Some of the key conclusions of the Dutch Safety Board’s final report on the Malaysia Airlines flight MH17 crash were ‘unsubstantiated and inaccurate,’ Russia’s aviation agency said in a letter to its counterpart in the Netherlands, citing new research.
Since the final report, released on October 13, 2015, did not reflect many important facts mentioned by the Russian side, the country’s experts continued their investigation into the reasons for the crash, Oleg Storchevoy, deputy head of Rosaviatsiya, wrote in a letter addressed to leadership of the Dutch Safety Board (DSB).
The Dutch side confirmed on Thursday receiving Storchevoy’s letter and said they would study it and reply as soon as possible.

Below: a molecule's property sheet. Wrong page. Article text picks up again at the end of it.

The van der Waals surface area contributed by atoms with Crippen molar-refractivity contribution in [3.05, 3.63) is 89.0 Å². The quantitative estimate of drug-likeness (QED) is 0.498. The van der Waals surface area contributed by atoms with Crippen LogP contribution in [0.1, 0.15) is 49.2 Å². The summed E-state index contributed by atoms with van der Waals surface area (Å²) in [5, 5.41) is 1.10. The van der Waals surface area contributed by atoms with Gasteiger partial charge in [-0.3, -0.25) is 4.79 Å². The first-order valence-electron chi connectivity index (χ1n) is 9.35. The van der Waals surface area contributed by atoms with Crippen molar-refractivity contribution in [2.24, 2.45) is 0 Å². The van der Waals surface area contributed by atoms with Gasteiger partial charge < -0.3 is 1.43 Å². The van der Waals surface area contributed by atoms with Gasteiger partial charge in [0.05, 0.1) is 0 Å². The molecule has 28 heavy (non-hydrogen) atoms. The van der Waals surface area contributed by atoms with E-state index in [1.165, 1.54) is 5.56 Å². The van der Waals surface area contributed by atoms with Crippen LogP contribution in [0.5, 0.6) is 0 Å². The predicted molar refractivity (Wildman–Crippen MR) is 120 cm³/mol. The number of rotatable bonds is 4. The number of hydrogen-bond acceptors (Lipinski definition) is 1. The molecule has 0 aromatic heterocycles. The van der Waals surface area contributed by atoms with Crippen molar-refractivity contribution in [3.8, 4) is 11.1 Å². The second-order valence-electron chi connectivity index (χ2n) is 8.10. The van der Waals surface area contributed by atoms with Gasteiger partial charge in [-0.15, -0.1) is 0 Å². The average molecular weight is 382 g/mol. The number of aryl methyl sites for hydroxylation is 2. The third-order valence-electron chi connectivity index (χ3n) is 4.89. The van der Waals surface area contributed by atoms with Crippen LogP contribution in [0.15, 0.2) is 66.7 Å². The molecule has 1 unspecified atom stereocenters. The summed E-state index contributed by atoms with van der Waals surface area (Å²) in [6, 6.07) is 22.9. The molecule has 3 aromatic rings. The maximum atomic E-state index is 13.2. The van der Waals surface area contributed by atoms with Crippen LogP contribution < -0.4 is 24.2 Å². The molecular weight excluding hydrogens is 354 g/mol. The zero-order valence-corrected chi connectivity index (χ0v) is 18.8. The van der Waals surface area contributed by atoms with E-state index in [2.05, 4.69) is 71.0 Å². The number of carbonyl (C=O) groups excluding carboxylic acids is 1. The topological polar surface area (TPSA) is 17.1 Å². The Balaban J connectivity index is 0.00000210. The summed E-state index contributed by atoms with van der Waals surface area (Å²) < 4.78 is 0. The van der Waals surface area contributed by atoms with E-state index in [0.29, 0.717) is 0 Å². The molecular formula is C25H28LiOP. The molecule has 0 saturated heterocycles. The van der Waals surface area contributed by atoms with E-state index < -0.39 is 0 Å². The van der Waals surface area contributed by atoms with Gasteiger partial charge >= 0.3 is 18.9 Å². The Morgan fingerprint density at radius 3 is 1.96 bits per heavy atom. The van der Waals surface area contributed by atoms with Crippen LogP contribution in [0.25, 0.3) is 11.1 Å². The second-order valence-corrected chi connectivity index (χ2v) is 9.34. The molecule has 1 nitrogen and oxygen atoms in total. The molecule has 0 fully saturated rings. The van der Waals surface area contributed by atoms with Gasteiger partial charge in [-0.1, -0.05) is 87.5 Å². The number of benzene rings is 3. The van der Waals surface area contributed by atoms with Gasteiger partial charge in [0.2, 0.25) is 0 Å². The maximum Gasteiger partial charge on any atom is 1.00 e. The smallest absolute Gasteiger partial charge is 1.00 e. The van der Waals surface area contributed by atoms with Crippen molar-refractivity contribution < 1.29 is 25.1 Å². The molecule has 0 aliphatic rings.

Flight MH17 crashed in the war-torn Donetsk Region in eastern Ukraine on July 17, 2014, killing all 298 passengers and crew on board.
According to the DSB’s findings, the Boeing 777 was shot down by a Russian-made Buk missile with a 9N314M warhead. However, the Dutch experts were unable to determine which side in the conflict – the Ukrainian government forces or the rebels – was responsible for firing the missile.